By Veronica Dunford, EVP Business Development
In my experience, one of the top frustrations dealers have when choosing the best solutions from multiple vendors is how to get them to work well together. The problem is, whether it’s a DMS; CRM; service lane tool; or any other significant technology available; not all work together in harmony. And that is what dealers want.
I’m not suggesting that everyone sit in a circle and sing “Kumbaya,” but just that when a dealer finds a solution which promises to increase sales or CSI, they really wish that all their other technology partners would play nice.
Is the vendor community afraid of ‘partnership’? Why is there a problem providing dealers with choices as far as what works best for THEM, rather than the vendor?
Here’s how I see it:
- Lack of Mutual Clients to Justify the Effort – Far too frequently, especially if the solution is a startup, other technology vendors feel it lacks the demand necessary to justify spending much time and effort refining the integration between the two companies.
While understandable, this roadblock for the start-up can also end up being a retention issue for the larger technology vendor, if the dealer(s) want the service badly enough. Many dealers change technology providers merely because they want solutions to work together. If their vendor is unwilling, they go and find others that are.
- Fear or Elimination – Some vendors, especially new technology solutions, fear integration with larger companies, such as DMS and CRM vendors. Rightly or wrongly, they feel the larger company will simply copy their technology and roll it out to their existing dealer clients — potentially putting them out of business. As new technologies continue to roll out, vendors should work together to service the client properly.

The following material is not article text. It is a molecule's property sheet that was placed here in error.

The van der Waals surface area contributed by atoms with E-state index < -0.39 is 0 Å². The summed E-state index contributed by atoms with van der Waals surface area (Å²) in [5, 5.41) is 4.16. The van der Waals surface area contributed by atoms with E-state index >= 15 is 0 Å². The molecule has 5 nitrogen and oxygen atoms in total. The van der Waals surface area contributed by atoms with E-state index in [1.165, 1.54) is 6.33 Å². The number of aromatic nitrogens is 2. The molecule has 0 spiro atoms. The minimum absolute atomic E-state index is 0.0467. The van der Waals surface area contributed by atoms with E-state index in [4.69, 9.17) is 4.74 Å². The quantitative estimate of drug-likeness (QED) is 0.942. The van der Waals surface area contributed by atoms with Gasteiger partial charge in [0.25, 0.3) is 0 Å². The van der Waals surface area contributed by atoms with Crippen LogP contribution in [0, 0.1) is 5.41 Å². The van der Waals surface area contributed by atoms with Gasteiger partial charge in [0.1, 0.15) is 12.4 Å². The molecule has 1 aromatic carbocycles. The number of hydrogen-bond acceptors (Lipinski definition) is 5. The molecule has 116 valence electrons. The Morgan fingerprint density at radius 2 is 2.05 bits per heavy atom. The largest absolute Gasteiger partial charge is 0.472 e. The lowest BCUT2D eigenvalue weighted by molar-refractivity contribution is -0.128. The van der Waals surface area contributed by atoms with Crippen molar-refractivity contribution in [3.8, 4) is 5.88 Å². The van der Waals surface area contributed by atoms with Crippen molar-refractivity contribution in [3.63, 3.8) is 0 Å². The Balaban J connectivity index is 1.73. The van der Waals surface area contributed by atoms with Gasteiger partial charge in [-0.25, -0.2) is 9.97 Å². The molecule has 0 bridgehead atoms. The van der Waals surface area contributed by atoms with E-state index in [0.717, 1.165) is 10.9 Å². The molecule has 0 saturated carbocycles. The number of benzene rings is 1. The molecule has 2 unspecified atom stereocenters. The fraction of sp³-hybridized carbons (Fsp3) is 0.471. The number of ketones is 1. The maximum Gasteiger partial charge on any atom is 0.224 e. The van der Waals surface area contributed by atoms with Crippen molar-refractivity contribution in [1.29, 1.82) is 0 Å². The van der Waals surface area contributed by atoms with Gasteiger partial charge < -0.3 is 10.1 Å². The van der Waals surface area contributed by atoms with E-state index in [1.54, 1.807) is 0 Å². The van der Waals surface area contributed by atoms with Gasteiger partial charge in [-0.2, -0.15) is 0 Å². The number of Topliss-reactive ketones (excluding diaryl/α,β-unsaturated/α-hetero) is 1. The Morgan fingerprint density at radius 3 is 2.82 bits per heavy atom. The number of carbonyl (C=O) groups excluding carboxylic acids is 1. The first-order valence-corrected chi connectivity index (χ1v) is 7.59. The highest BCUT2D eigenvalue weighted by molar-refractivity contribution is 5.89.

- Technical Disparities – At times, larger companies expect smaller companies to adapt to them, not vice versa. However, larger technology companies usually have more resources and the ability to integrate. And, while larger companies sometimes feel that they can’t integrate with every new technology arriving on the scene, for the most part, these new technology companies only need access to and/or cooperation from larger companies in small pieces, which is easier to accomplish.
- Data security – The importance of data security in the industry cannot be overstated. And as an industry, while much has been done, there is always work in front of us. Dealerships want more say in what is transmitted. Who is responsible comes into question. DMS vendors certainly bear a considerable portion of the cost to maintain data With the right safeguards established during the integration and/or data sharing process, by companies both large and small, it is possible to protect the privacy and security of consumer data.
In the end, the goal for any dealer technology provider should be to make things easier and more profitable for their dealers. The best way to do that is for everyone to work together to benefit BOTH dealers and the industry in general. Technology companies will continue to innovate, and DMS providers should welcome that. Those that make integration difficult, or just refuse, will find themselves losing clients.